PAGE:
Written communication - specifically, that which is quick, accurate, and effective. According to the National Association of Colleges and Employers, 69.6% of employers in 2020 want a candidate with strong written communication skills. While the verbal aspect of debating is more obvious to the audience, debating also teaches vital writing skills, from researching the topic to mastering clear, concise, simple prose, to the essential skill of editing. The ultimate exercise of ‘quick, accurate, and effective’ written communication, however, is in rebuttal, when team members must handwrite clear, legible responses to the opposition’s argument, which the next speaker then delivers without any opportunity to discuss the communication aloud or ask for clarifying details.
Negotiation is about reaching goals while building relationships. Negotiation is vital for success in life because it is the tool by which we acquire the resources and support we need, as well as the recognition and rewards we earn. Erica Nicole, Founder and CEO of YFS Magazine, uses debate techniques to illustrate the principles of negotiation, noting that “while you’re not likely to find yourself in a formal debate, debate techniques are useful (from contract discussions to formal presentations and investor relations) – primarily in negotiations.”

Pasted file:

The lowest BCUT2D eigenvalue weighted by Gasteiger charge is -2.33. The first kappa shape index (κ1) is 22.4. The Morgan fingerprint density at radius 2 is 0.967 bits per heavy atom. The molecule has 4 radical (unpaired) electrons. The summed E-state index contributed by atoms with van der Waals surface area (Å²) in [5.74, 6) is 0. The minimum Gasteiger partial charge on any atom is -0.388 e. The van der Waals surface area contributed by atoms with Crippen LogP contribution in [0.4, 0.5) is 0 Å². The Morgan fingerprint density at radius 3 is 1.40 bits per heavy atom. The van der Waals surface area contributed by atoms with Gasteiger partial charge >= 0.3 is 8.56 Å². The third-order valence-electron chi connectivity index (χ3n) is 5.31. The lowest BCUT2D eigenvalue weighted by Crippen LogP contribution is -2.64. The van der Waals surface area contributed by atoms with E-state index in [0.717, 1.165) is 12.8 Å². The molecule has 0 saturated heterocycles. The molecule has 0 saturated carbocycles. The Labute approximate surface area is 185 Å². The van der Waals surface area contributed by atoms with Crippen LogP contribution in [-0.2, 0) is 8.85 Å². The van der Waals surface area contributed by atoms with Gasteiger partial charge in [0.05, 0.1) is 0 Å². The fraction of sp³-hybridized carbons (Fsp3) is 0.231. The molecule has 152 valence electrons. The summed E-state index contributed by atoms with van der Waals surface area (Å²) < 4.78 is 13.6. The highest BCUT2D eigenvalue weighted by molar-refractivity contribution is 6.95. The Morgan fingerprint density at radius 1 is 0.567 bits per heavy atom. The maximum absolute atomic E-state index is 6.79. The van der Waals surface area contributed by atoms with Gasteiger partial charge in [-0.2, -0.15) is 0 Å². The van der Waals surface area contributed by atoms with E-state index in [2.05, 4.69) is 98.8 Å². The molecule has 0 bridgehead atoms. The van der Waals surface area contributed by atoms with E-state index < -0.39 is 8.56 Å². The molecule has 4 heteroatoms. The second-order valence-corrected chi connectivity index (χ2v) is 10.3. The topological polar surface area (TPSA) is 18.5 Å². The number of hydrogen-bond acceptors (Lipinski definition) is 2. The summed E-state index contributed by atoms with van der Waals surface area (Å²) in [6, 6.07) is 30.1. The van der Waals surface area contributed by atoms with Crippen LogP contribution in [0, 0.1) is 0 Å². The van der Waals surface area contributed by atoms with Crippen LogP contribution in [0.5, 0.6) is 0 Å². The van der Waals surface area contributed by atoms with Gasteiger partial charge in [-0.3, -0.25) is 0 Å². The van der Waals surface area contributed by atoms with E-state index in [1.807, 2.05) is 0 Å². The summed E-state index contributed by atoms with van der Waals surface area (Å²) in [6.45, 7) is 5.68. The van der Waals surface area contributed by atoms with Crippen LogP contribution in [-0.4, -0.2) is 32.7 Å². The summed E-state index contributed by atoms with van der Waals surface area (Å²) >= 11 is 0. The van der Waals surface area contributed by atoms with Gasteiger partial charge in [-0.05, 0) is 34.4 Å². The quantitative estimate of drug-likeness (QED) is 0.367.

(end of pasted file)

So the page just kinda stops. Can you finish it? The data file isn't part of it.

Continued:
Empathy is the ability to see things from others’ perspectives. Empathy has been a highly sought-after skill since the 2016 Empathy Index revealed that the top ten most empathetic companies had increased in value more than twice as much as the bottom ten over the calendar year, and generated 50% more earnings. Debaters must research both sides of an argument, looking at a usually-controversial issue from opposing perspectives and discussing it with tact and sensitivity. It’s common to be assigned a point of view, rather than arguing the side that corresponds with the debater’s own opinions. Nicole Williams, a former debater, notes, “I actually found my strongest arguments were for points of view I didn’t personally hold. As I had to work harder to understand the view, I was able to build a stronger case than by relying on personal experience." Through exploring and examining all sides of an argument, it becomes automatic for debaters to look for where others are coming from, and to see common ground